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June 2007
Volume 10 / Number 6

Fixed/Mobile Convergence Technology and Markets

By Michael Stanford, Packet Voice over Wireless
 

Most VoWLAN phones sold today are WiFi only rather than cell phones with WiFi radios. But analysts are unanimous in expecting over 100 million cell phones sold in 2010 to have WiFi built in, outselling WiFi-only phones by about an order of magnitude. There is also a consensus among analysts that WiFi's primary use in cell phones will be for VoIP. These phones will fall into two categories: low end phones and smart phones.

Whereas the technical challenges of VoWLAN have been substantially solved, VoWLAN cell phones still present usability challenges to customers and business challenges to Mobile Network Operators (MNOs) and cell phone manufacturers (OEMs). I will look at the usability challenges in a later column.

In the USA, wired Internet access is all-you-can eat; once you have Internet service, all peer-to-peer applications, including voice, are effectively free. This sounds great to you and me, but it is a nightmare to service providers who derive most of their revenues from voice service. Of course you do pay extra for some types of Voice over IP, like Vonage, and some types of WiFi are billed as a service, like hot-spots. These don't fall into the category of nightmare to the MNO. And MNOs wouldn't see VoWiFi as a nightmare if they could bill for it. In that case it would be attractive, because the WiFi would offload the cellular network, enabling more capacity without expensive build-out, and it would improve coverage in residential areas, which currently is often poor. MNOs have two candidate technologies for charging for VoWiFi: UMA (Unlicensed Mobile Access) and IMS-SIP (IP Multimedia Subsystem - Session Initiation Protocol). UMA is the short-term solution, because it tunnels regular GSM signaling and voice through the Internet. IMS is the long term solution because it adds to the Internet a mechanism for each packet to be tracked and potentially billed.


But what about applications like Skype? And what about corporations that decide to peer or federate their IP PBXs so that calls between them don't pass through a voice service provider; what about enterprise mobility controller solutions that tunnel voice over VPN connections to employees worldwide? None of these are billable by UMA or IMS. These applications are a natural result of seeing the phone as a tiny PC, a platform on which you can load any application, and which you can connect to the Internet with whatever NIC happens to be convenient (USB, WiFi, HSPA, WiMAX or whatever).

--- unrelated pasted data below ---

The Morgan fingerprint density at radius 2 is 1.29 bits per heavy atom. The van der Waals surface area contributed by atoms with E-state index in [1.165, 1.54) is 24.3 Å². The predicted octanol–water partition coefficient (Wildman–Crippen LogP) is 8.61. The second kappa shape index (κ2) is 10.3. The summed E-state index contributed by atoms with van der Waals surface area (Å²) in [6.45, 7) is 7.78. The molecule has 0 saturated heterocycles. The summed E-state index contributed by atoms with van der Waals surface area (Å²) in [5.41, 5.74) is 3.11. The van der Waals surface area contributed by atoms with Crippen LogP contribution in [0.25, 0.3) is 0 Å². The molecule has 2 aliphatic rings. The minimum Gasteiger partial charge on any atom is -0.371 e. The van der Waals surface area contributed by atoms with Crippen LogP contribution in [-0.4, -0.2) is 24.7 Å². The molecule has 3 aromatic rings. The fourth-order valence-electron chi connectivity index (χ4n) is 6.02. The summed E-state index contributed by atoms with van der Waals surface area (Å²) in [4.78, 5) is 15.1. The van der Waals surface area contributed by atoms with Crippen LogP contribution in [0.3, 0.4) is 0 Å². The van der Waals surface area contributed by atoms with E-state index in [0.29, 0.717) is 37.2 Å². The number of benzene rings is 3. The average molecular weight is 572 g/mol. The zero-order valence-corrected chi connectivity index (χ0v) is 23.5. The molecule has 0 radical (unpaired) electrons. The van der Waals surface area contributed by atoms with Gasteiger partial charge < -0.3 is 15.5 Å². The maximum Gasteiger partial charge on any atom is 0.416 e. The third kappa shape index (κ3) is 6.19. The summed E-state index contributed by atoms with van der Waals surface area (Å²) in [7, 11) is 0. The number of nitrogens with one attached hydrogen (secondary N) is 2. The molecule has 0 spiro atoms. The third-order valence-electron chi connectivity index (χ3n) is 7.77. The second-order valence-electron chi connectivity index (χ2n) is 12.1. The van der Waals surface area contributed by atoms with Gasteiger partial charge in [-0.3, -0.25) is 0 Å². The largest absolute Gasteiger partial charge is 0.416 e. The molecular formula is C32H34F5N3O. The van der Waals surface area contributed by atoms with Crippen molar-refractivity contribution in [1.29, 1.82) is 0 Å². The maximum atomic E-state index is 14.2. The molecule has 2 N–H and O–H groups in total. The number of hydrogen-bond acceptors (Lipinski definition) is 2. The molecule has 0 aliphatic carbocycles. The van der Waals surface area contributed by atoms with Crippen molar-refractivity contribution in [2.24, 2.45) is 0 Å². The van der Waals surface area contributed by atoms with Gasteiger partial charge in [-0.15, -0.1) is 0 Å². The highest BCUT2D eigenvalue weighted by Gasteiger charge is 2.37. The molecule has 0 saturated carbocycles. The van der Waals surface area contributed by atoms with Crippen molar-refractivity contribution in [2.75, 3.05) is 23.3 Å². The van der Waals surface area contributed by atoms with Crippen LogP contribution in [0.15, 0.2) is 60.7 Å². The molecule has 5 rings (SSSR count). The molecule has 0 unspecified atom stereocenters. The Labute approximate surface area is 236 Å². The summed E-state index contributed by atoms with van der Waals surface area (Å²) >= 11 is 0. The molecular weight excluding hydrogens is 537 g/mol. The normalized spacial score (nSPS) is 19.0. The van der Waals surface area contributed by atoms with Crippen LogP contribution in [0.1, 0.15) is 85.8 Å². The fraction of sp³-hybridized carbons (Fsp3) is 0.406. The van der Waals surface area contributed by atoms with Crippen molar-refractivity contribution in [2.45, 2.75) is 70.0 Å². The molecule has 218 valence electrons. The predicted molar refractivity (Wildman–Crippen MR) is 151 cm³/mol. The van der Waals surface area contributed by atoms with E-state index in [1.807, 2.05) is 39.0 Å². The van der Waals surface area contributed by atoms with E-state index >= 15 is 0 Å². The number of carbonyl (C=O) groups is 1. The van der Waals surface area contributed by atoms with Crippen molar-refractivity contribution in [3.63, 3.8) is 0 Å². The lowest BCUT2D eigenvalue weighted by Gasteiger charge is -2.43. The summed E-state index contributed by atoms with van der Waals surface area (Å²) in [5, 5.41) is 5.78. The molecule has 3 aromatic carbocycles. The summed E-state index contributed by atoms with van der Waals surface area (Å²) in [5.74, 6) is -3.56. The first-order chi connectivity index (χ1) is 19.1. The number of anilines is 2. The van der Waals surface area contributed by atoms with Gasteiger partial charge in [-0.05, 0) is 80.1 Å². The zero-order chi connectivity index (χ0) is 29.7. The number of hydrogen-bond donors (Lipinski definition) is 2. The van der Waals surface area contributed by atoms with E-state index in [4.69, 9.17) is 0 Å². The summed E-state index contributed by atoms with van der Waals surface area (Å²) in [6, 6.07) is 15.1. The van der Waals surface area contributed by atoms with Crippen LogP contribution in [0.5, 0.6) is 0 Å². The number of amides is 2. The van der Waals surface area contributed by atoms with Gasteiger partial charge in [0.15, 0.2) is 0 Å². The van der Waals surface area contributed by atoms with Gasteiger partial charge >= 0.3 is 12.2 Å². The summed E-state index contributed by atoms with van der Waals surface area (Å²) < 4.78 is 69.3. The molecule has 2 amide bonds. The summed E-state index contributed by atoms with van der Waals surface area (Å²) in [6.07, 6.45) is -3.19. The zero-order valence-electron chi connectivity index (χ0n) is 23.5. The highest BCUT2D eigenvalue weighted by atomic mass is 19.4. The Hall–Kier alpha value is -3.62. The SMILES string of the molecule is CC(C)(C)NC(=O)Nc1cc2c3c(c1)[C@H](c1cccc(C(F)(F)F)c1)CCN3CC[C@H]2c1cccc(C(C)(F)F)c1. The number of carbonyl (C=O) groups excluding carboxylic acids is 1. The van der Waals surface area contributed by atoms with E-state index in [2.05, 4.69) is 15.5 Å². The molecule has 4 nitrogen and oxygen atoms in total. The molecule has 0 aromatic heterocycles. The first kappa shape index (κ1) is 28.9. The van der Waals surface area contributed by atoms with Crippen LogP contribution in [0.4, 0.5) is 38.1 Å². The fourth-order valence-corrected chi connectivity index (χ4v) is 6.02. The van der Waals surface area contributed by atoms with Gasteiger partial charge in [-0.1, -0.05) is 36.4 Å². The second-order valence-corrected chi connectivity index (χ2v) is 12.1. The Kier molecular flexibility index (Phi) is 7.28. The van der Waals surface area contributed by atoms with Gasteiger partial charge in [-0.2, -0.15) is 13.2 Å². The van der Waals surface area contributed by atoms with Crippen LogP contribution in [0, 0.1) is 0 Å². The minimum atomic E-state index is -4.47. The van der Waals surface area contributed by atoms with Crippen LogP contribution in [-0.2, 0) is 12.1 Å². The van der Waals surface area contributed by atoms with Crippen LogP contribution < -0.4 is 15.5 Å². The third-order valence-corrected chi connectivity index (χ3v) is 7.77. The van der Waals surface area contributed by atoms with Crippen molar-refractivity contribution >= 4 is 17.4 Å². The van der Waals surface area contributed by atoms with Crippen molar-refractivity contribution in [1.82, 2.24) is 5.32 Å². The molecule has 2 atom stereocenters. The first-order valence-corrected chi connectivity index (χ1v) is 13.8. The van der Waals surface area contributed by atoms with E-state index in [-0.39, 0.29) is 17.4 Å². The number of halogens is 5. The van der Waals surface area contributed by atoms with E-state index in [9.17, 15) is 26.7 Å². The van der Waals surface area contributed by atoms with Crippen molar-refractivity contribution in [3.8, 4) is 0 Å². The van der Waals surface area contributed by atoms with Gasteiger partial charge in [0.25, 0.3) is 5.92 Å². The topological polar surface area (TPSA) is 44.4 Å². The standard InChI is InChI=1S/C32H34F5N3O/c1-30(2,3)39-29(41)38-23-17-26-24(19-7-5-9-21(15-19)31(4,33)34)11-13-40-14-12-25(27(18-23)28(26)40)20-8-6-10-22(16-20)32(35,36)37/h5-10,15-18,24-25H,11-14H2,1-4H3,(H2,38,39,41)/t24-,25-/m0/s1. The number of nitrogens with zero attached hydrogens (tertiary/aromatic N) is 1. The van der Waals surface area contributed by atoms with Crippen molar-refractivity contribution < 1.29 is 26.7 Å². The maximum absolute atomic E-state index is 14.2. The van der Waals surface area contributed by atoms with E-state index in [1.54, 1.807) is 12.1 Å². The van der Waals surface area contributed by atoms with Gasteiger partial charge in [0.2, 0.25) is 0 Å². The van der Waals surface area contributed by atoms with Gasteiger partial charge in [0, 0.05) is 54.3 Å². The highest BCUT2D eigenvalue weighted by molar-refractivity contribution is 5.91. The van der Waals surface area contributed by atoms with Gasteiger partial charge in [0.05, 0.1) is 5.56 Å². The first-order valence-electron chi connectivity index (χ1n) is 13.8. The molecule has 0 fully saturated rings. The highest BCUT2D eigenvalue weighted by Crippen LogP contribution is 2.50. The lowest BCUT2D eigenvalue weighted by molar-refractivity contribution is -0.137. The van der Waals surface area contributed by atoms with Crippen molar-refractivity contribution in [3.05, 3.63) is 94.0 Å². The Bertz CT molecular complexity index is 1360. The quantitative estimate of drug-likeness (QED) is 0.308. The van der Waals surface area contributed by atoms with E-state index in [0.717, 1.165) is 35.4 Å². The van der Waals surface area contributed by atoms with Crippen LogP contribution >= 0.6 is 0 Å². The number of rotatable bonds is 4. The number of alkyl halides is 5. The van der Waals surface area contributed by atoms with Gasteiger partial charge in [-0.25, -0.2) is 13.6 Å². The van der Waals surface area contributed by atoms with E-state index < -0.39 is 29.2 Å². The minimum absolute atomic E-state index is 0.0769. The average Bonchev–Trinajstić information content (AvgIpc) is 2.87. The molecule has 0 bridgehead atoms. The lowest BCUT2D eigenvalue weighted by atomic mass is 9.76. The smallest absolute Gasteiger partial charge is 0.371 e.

This is where the distinction between low-end phones and smart phones comes in. The low-end phones will do WiFi voice with UMA or IMS, and users will be billed for it. This will also happen with smart phones, but smart phones can potentially also have the option for WiFi voice that is not billed by the MNO.

MNOs tend not to like this kind of open platform phone - why would they, when it has the potential to erode their revenues? But phone manufacturers don't have the same aversion. For example, Nokia is eager to promote the idea of the phone as a substitute for the computer, with two product lines: the Nseries, positioned as a consumer-grade multimedia computer and the Eseries, positioned as a business- grade device.

So users and OEMs like open-platform smart phones with WiFi connectivity, and MNOs are suspicious of them. In a world where handsets are subsidized by MNOs, and increasingly branded by them, the MNOs have the whip hand over the OEMs. As a result, it's conceivable that open-platform smart phones will continue to be a niche. For example, look at Apple, who one might expect to champion the open platform model. Although it runs a version of OSX, the iPhone is not an open platform.

Steve Jobs' excuse for this, "Cingular doesn't want to see their West Coast network go down because some application messed up," echoes a disingenuous rationale advanced by some service providers. Bugs in client protocol stacks have caused cellular network outages in the past, but those bugs were in network-layer software in closed phones so this argument is irrelevant to an application ban. Modern networks are designed to withstand attacks far more sinister than an application messing up. If Cingular's didn't fall into that category it would be going down no matter what restrictions they put on their phones, especially since they are eager to connect increasing numbers of wide-open PCs with HSDPA cards.

MNOs are not the only service providers in this game. VoIP (define - news - alert) has already brought MSOs (Multi- Service Operators, aka cable companies) into the voice service game, and they will most likely make some kind of MVNO (Mobile Virtual Network Operator) move to turn their "triple play" into a "quadruple play." And there are other MVNOs focused exclusively on FMC, notably Sotto, which sees Enterprise FMC as a more attractive opportunity than consumer FMC.

Michael Stanford has been an entrepreneur and strategist in Voiceover- IP for over a decade. In his current consulting practice, Michael specializes in VoIP wireless networks, both WiFi and WiMAX. You can reach him at michael@stanford.cc

 




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